Chartwells Partnership Promotes McMillon Innovation Studio Health Initiative

Chartwells Higher Education Dining Services at the University of Arkansas has made a commitment to support a health and well-being program at the McMillon Innovation Studio at the Sam M. Walton College of Business. The McMillon Studio’s mission is to catalyze innovation and entrepreneurship at the University of Arkansas.

“As an organization, Chartwells/Compass Group is passionate about helping reduce food insecurity in the campuses and communities we live and work in,” said Andrew Lipson, resident district manager for Chartwells at the University of Arkansas. “I hope this initiative will educate people about making smarter food choices and provide them with better access to those food choices.”

The health and well-being program at the McMillon Innovation Studio will research various challenges with a specific focus on food insecurity and access to healthy foods.

“The partnership uses design thinking principles and puts innovation in action to discover solutions that achieve better health and well-being outcomes on campus and the larger community,” said Jessica Taylor, health and well-being program director at McMillon Innovation Studio and graduate student in the School of Social Work. “We put the customer at the heart of what we do.”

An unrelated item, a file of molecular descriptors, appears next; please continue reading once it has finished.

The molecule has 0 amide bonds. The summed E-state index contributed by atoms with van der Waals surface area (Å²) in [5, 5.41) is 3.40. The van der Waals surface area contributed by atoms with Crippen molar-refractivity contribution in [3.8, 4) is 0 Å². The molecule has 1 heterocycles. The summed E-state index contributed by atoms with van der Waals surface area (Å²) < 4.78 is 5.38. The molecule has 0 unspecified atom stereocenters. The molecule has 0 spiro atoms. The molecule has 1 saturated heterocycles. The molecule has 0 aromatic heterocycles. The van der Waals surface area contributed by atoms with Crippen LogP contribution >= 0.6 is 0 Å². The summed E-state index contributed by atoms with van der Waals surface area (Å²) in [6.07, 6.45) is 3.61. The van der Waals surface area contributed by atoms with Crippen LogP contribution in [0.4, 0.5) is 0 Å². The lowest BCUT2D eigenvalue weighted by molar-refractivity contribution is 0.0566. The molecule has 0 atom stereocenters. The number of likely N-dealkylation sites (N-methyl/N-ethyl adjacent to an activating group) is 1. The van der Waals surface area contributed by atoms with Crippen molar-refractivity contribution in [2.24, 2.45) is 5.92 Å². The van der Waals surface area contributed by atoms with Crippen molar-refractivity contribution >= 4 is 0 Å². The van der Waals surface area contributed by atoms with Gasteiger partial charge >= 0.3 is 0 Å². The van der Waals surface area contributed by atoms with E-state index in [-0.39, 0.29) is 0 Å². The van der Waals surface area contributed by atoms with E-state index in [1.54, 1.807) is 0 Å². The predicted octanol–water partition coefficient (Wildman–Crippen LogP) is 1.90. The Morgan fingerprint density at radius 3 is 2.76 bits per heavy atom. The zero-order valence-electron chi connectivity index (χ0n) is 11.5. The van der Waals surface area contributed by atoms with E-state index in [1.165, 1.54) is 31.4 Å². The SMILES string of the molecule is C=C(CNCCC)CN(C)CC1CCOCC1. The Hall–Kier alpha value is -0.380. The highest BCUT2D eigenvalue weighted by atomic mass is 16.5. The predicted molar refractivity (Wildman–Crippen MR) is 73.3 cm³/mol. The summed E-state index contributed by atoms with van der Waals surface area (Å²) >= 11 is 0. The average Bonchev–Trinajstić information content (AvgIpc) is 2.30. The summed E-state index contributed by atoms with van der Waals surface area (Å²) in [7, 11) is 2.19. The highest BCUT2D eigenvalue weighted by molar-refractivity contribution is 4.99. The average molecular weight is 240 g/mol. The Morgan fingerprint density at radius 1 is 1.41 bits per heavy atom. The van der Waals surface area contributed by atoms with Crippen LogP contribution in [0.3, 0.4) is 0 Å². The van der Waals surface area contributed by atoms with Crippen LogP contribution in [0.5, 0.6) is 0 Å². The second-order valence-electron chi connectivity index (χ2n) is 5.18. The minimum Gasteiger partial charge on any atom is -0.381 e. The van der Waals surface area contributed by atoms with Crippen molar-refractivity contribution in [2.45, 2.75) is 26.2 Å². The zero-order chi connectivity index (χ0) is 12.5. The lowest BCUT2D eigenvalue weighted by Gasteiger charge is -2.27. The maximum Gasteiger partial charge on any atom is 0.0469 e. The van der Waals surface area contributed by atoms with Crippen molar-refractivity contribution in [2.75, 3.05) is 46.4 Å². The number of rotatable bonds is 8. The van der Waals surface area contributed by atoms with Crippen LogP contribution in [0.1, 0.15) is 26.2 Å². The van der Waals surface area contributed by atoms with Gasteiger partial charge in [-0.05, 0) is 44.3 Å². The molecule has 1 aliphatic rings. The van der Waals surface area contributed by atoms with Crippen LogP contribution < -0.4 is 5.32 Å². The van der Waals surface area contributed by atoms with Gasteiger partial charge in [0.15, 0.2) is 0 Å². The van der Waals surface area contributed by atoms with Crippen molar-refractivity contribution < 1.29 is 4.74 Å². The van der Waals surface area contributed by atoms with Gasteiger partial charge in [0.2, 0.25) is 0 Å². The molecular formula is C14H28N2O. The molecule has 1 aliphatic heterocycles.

The projects are student-led and receive advice from advisory boards and local experts. The McMillon Innovation Studio also has design teams in the areas of supply chain and seamless commerce.

“I’m excited about what’s on the horizon for our teams,” said Rachel Sullivant, director of student engagement at McMillon Innovation Studio. “Our health and well-being program is a natural partnership for Chartwells. Together, we can make positive change for our students, the broader campus and the community.”

About Chartwells Higher Education Dining Services
Chartwells, a division of Compass Group North America, provides dining services for 280 colleges and universities nationwide. For more information about Chartwells, visit ChartwellsHigherEd.com or DineOnCampus.com.

About McMillon Innovation Studio
The McMillon Innovation Studio is a physical hub of innovation supporting creativity, entrepreneurship, and collaboration between all disciplines on the University of Arkansas campus. We exist to shape the future of commerce by developing and enabling students to be catalysts of innovation. Learn more about McMillon Studio at mcmillonstudio.uark.edu.